The current financial instability became widely apparent in the credit markets in August 2007. Although initially thought to be limited to sub-prime mortgages, increasing defaults on prime mortgages caused losses that rippled through the financial system. The effects have been particularly severe because U.S. mortgage-backed securities (MBS) had previously been viewed as low risk investments. Beginning in early 2008, multiple failures in large financial institutions prompted case-by-case government interventions to address these failures. Dissatisfaction with these ad hoc responses was cited by the Treasury in proposing a broader response focusing on government purchase of trouble mortgage-related assets, hoping to stem uncertainty and fear by removing these assets from the financial system. In early October 2008, Congress passed, and the President signed, the Emergency Economic Stabilization Act of 2008, creating the Troubled Assets Relief Program (TARP). This book briefly introduces aspects of the current financial instability. Following this, it outlines the Emergency Economic Stabilization Act (EESA) legislation and the steps that Treasury has taken to implement EESA.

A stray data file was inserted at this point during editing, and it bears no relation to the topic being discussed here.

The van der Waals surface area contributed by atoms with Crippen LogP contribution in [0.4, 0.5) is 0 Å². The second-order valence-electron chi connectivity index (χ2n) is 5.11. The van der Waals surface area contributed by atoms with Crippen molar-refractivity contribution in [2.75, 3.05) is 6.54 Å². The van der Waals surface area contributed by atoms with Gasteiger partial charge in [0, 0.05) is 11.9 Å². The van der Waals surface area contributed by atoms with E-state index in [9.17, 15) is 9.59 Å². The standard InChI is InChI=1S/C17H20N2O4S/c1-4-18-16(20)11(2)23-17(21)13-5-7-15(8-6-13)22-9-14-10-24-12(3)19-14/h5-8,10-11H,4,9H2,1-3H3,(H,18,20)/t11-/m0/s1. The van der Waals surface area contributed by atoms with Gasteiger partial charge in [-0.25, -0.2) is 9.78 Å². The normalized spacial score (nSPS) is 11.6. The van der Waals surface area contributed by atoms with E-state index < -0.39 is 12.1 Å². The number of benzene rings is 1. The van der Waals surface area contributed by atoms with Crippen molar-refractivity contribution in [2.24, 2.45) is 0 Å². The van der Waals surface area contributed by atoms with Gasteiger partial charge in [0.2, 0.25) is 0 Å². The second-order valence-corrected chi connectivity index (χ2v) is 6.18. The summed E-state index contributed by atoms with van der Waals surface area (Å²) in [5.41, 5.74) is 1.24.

Also examined with a more in-depth analysis of the current financial instability are the potential causes of the financial instability, some sources of the current instability, and how financial instability may spill over into the broader economy.